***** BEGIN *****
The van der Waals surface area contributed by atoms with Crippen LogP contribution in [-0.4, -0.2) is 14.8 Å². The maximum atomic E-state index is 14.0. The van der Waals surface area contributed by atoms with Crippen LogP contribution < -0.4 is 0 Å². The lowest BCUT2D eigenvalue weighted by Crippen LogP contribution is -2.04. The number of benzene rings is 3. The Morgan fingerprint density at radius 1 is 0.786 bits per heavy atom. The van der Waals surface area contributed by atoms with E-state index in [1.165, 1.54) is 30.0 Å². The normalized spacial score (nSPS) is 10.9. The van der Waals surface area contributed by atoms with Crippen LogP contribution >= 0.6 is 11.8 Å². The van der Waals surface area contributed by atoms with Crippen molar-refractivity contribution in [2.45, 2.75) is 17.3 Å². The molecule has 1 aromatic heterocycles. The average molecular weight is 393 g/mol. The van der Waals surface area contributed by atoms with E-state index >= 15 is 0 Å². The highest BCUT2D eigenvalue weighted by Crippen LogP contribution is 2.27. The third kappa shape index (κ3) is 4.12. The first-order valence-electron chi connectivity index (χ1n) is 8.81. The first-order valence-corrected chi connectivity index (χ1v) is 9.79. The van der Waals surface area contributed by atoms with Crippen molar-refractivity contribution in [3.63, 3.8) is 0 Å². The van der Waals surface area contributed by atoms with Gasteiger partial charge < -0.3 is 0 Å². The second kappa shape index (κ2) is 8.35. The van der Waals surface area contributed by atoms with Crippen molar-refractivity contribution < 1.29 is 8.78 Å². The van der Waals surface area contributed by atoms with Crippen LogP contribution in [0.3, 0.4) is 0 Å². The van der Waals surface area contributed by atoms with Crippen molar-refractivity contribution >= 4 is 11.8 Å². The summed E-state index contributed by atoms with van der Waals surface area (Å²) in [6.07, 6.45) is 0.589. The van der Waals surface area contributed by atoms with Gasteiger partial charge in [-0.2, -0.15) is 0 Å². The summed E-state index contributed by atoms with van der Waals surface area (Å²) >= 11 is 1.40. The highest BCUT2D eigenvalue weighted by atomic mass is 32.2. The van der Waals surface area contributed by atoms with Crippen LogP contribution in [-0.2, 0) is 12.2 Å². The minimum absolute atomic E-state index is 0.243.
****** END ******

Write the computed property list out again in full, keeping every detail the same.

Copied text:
The van der Waals surface area contributed by atoms with Crippen LogP contribution in [-0.4, -0.2) is 14.8 Å². The maximum atomic E-state index is 14.0. The van der Waals surface area contributed by atoms with Crippen LogP contribution < -0.4 is 0 Å². The lowest BCUT2D eigenvalue weighted by Crippen LogP contribution is -2.04. The number of benzene rings is 3. The Morgan fingerprint density at radius 1 is 0.786 bits per heavy atom. The van der Waals surface area contributed by atoms with E-state index in [1.165, 1.54) is 30.0 Å². The normalized spacial score (nSPS) is 10.9. The van der Waals surface area contributed by atoms with Crippen LogP contribution >= 0.6 is 11.8 Å². The van der Waals surface area contributed by atoms with Crippen molar-refractivity contribution in [2.45, 2.75) is 17.3 Å². The molecule has 1 aromatic heterocycles. The average molecular weight is 393 g/mol. The van der Waals surface area contributed by atoms with E-state index >= 15 is 0 Å². The highest BCUT2D eigenvalue weighted by Crippen LogP contribution is 2.27. The third kappa shape index (κ3) is 4.12. The first-order valence-electron chi connectivity index (χ1n) is 8.81. The first-order valence-corrected chi connectivity index (χ1v) is 9.79. The van der Waals surface area contributed by atoms with Crippen molar-refractivity contribution in [3.63, 3.8) is 0 Å². The van der Waals surface area contributed by atoms with Gasteiger partial charge < -0.3 is 0 Å². The second kappa shape index (κ2) is 8.35. The van der Waals surface area contributed by atoms with Crippen molar-refractivity contribution < 1.29 is 8.78 Å². The van der Waals surface area contributed by atoms with Crippen LogP contribution in [0.3, 0.4) is 0 Å². The van der Waals surface area contributed by atoms with Crippen molar-refractivity contribution >= 4 is 11.8 Å². The summed E-state index contributed by atoms with van der Waals surface area (Å²) in [6.07, 6.45) is 0.589. The van der Waals surface area contributed by atoms with Gasteiger partial charge in [-0.2, -0.15) is 0 Å². The summed E-state index contributed by atoms with van der Waals surface area (Å²) >= 11 is 1.40. The highest BCUT2D eigenvalue weighted by atomic mass is 32.2. The van der Waals surface area contributed by atoms with Crippen LogP contribution in [-0.2, 0) is 12.2 Å². The minimum absolute atomic E-state index is 0.243.